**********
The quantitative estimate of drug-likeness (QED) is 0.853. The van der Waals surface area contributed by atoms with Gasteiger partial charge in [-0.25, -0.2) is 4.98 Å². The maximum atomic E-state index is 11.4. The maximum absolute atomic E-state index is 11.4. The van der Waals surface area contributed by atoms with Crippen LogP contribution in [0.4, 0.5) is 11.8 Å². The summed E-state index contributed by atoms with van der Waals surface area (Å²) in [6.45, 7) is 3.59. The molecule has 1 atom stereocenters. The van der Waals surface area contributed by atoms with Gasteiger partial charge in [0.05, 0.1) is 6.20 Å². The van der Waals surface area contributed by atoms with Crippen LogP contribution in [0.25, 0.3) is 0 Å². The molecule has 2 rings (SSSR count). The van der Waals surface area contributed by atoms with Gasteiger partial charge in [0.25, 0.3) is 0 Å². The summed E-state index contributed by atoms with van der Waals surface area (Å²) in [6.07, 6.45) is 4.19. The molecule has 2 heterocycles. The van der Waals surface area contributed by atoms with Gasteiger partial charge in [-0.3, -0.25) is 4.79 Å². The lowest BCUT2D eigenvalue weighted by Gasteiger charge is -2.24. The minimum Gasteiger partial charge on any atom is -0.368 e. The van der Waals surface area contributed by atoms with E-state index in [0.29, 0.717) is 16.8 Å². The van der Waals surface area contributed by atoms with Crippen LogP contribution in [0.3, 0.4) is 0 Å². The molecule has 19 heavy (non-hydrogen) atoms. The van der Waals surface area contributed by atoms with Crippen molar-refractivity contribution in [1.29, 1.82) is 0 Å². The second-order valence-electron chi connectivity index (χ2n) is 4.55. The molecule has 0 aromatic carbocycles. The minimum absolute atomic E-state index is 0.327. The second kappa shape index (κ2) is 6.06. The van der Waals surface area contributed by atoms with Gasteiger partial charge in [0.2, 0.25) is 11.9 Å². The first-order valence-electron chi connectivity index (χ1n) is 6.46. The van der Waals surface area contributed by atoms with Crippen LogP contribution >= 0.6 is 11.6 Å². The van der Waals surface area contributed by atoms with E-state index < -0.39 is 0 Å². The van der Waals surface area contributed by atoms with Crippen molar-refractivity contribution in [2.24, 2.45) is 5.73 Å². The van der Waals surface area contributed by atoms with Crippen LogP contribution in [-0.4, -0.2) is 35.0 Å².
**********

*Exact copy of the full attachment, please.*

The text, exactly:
The quantitative estimate of drug-likeness (QED) is 0.853. The van der Waals surface area contributed by atoms with Gasteiger partial charge in [-0.25, -0.2) is 4.98 Å². The maximum atomic E-state index is 11.4. The maximum absolute atomic E-state index is 11.4. The van der Waals surface area contributed by atoms with Crippen LogP contribution in [0.4, 0.5) is 11.8 Å². The summed E-state index contributed by atoms with van der Waals surface area (Å²) in [6.45, 7) is 3.59. The molecule has 1 atom stereocenters. The van der Waals surface area contributed by atoms with Gasteiger partial charge in [0.05, 0.1) is 6.20 Å². The van der Waals surface area contributed by atoms with Crippen LogP contribution in [0.25, 0.3) is 0 Å². The molecule has 2 rings (SSSR count). The van der Waals surface area contributed by atoms with Gasteiger partial charge in [0.25, 0.3) is 0 Å². The summed E-state index contributed by atoms with van der Waals surface area (Å²) in [6.07, 6.45) is 4.19. The molecule has 2 heterocycles. The van der Waals surface area contributed by atoms with Gasteiger partial charge in [-0.3, -0.25) is 4.79 Å². The lowest BCUT2D eigenvalue weighted by Gasteiger charge is -2.24. The minimum Gasteiger partial charge on any atom is -0.368 e. The van der Waals surface area contributed by atoms with E-state index in [0.29, 0.717) is 16.8 Å². The van der Waals surface area contributed by atoms with Crippen LogP contribution in [0.3, 0.4) is 0 Å². The molecule has 19 heavy (non-hydrogen) atoms. The van der Waals surface area contributed by atoms with Crippen molar-refractivity contribution in [1.29, 1.82) is 0 Å². The second-order valence-electron chi connectivity index (χ2n) is 4.55. The molecule has 0 aromatic carbocycles. The minimum absolute atomic E-state index is 0.327. The second kappa shape index (κ2) is 6.06. The van der Waals surface area contributed by atoms with Gasteiger partial charge in [0.2, 0.25) is 11.9 Å². The first-order valence-electron chi connectivity index (χ1n) is 6.46. The van der Waals surface area contributed by atoms with Crippen LogP contribution >= 0.6 is 11.6 Å². The van der Waals surface area contributed by atoms with E-state index < -0.39 is 0 Å². The van der Waals surface area contributed by atoms with Crippen molar-refractivity contribution in [2.24, 2.45) is 5.73 Å². The van der Waals surface area contributed by atoms with Crippen LogP contribution in [-0.4, -0.2) is 35.0 Å².